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Executive Dysfunction in Mild Cognitive Impairment is Associated with Changes in Frontal and Cingulate White Matter Tracts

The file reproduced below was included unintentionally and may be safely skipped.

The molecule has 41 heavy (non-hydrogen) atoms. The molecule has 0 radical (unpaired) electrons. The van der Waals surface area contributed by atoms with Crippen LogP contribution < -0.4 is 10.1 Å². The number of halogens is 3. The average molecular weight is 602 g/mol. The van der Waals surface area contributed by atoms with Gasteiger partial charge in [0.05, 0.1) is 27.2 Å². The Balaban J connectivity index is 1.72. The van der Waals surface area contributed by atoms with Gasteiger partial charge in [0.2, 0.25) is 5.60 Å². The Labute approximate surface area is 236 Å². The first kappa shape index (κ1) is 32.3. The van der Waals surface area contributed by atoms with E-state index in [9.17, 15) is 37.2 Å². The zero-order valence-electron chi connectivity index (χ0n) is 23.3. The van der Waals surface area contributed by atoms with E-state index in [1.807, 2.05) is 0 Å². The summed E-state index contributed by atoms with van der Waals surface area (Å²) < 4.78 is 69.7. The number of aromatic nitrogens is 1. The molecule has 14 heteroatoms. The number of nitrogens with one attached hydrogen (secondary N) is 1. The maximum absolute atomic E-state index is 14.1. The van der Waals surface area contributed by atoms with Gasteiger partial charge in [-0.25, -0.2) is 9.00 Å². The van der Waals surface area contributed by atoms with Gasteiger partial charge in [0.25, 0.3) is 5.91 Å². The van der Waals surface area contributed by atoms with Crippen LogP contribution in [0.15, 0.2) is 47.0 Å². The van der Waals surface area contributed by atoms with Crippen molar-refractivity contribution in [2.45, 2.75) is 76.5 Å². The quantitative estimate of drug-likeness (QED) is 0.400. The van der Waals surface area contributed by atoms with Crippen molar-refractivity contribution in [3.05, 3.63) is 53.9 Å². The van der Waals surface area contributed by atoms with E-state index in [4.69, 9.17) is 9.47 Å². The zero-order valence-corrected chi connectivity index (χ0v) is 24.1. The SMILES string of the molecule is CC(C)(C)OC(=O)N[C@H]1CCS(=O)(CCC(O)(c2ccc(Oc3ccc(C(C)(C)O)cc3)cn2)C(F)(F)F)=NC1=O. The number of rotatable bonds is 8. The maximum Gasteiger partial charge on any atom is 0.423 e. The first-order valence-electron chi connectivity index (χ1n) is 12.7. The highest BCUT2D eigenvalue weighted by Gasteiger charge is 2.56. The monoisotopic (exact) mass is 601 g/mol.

Mild cognitive impairment (MCI) may affect multiple neuropsychological domains. While amnestic MCI is associated with Alzheimer's disease, patterns of brain pathology in non-amnestic subtypes have been less studied. Twenty-three patients with attention/executive MCI (a/e MCI), seen at a university-based memory clinic, and 23 normal controls, matched according to age, gender, and education, were included in this study. All subjects were assessed with a neuropsychological test battery, including tests of memory, attention and executive function, and underwent magnetic resonance imaging. Diffusion tensor imaging derived white matter (WM) tract radial and mean diffusivity (DR and MD) were assessed using Tract-Based Spatial Statistics, and cortical thickness (CTH) was assessed using FreeSurfer. This study investigated changes of WM DR/MD and CTH in subjects with a/e MCI, and associations between these changes and different a/e subfunctions. WM DR/MD underlying rostral middle frontal, medial orbitofrontal, caudal anterior cingulate, posterior cingulate, retrosplenial and entorhinal cortices was higher for the a/e MCI than the control group, but CTH was not different from controls in any of the regions. WM DR/MD underlying superior frontal, rostral middle frontal, lateral/medial orbitofrontal and retrosplenial cortices were significantly associated with inhibition/switching performance, while caudal middle frontal CTH was significantly associated with attention and divided attention in the patient group. We conclude that increased WM DR/MD in frontal and cingulate regions and cortical thinning in caudal middle frontal region are both associated with executive dysfunction in MCI.